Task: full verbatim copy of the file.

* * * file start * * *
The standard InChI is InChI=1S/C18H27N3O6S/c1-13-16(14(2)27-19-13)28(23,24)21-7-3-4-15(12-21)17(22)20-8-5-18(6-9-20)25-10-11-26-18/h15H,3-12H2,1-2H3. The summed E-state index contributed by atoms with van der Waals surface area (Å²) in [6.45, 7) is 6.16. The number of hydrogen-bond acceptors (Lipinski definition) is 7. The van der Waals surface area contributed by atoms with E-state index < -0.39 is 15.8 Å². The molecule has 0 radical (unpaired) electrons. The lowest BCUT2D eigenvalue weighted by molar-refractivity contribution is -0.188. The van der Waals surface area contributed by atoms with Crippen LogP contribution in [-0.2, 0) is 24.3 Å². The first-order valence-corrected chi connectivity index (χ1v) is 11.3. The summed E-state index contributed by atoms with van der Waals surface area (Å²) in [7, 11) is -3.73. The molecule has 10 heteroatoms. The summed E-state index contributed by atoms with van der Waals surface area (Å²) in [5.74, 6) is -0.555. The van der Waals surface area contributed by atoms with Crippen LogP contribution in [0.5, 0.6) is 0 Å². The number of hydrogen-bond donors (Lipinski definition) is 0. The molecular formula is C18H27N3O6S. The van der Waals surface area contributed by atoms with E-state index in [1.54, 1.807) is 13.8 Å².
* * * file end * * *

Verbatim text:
The standard InChI is InChI=1S/C18H27N3O6S/c1-13-16(14(2)27-19-13)28(23,24)21-7-3-4-15(12-21)17(22)20-8-5-18(6-9-20)25-10-11-26-18/h15H,3-12H2,1-2H3. The summed E-state index contributed by atoms with van der Waals surface area (Å²) in [6.45, 7) is 6.16. The number of hydrogen-bond acceptors (Lipinski definition) is 7. The van der Waals surface area contributed by atoms with E-state index < -0.39 is 15.8 Å². The molecule has 0 radical (unpaired) electrons. The lowest BCUT2D eigenvalue weighted by molar-refractivity contribution is -0.188. The van der Waals surface area contributed by atoms with Crippen LogP contribution in [-0.2, 0) is 24.3 Å². The first-order valence-corrected chi connectivity index (χ1v) is 11.3. The summed E-state index contributed by atoms with van der Waals surface area (Å²) in [7, 11) is -3.73. The molecule has 10 heteroatoms. The summed E-state index contributed by atoms with van der Waals surface area (Å²) in [5.74, 6) is -0.555. The van der Waals surface area contributed by atoms with Crippen LogP contribution in [0.5, 0.6) is 0 Å². The number of hydrogen-bond donors (Lipinski definition) is 0. The molecular formula is C18H27N3O6S. The van der Waals surface area contributed by atoms with E-state index in [1.54, 1.807) is 13.8 Å².